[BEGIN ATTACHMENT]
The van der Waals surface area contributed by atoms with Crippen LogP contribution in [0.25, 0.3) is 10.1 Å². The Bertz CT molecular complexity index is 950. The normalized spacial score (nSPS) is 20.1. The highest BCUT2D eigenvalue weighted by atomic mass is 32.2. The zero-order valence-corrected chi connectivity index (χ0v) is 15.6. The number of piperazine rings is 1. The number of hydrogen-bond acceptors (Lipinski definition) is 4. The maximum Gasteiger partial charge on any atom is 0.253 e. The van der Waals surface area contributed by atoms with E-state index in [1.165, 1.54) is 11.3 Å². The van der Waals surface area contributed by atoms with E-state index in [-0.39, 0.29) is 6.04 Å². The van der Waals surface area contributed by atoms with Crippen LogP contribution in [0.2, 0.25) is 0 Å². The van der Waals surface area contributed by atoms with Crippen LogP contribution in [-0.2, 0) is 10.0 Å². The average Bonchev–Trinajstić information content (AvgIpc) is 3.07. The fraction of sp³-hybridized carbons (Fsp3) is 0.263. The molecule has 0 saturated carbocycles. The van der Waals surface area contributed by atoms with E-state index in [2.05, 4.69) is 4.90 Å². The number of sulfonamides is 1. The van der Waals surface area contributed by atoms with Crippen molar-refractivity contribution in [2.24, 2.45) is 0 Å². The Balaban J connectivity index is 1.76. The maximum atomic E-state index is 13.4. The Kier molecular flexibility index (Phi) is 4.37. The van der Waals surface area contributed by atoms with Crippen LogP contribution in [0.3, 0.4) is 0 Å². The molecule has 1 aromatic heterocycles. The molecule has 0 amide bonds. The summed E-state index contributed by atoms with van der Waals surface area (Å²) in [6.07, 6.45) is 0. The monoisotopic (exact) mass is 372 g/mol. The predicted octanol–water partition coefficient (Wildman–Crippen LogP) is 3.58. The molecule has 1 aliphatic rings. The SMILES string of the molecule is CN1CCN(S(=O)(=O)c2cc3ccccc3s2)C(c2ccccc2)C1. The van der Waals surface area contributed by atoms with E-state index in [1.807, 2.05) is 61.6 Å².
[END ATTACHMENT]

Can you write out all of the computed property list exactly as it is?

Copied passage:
The van der Waals surface area contributed by atoms with Crippen LogP contribution in [0.25, 0.3) is 10.1 Å². The Bertz CT molecular complexity index is 950. The normalized spacial score (nSPS) is 20.1. The highest BCUT2D eigenvalue weighted by atomic mass is 32.2. The zero-order valence-corrected chi connectivity index (χ0v) is 15.6. The number of piperazine rings is 1. The number of hydrogen-bond acceptors (Lipinski definition) is 4. The maximum Gasteiger partial charge on any atom is 0.253 e. The van der Waals surface area contributed by atoms with E-state index in [1.165, 1.54) is 11.3 Å². The van der Waals surface area contributed by atoms with E-state index in [-0.39, 0.29) is 6.04 Å². The van der Waals surface area contributed by atoms with Crippen LogP contribution in [0.2, 0.25) is 0 Å². The van der Waals surface area contributed by atoms with Crippen LogP contribution in [-0.2, 0) is 10.0 Å². The average Bonchev–Trinajstić information content (AvgIpc) is 3.07. The fraction of sp³-hybridized carbons (Fsp3) is 0.263. The molecule has 0 saturated carbocycles. The van der Waals surface area contributed by atoms with E-state index in [2.05, 4.69) is 4.90 Å². The number of sulfonamides is 1. The van der Waals surface area contributed by atoms with Crippen molar-refractivity contribution in [2.24, 2.45) is 0 Å². The Balaban J connectivity index is 1.76. The maximum atomic E-state index is 13.4. The Kier molecular flexibility index (Phi) is 4.37. The van der Waals surface area contributed by atoms with Crippen LogP contribution in [0.3, 0.4) is 0 Å². The molecule has 1 aromatic heterocycles. The molecule has 0 amide bonds. The summed E-state index contributed by atoms with van der Waals surface area (Å²) in [6.07, 6.45) is 0. The monoisotopic (exact) mass is 372 g/mol. The predicted octanol–water partition coefficient (Wildman–Crippen LogP) is 3.58. The molecule has 1 aliphatic rings. The SMILES string of the molecule is CN1CCN(S(=O)(=O)c2cc3ccccc3s2)C(c2ccccc2)C1. The van der Waals surface area contributed by atoms with E-state index in [1.807, 2.05) is 61.6 Å².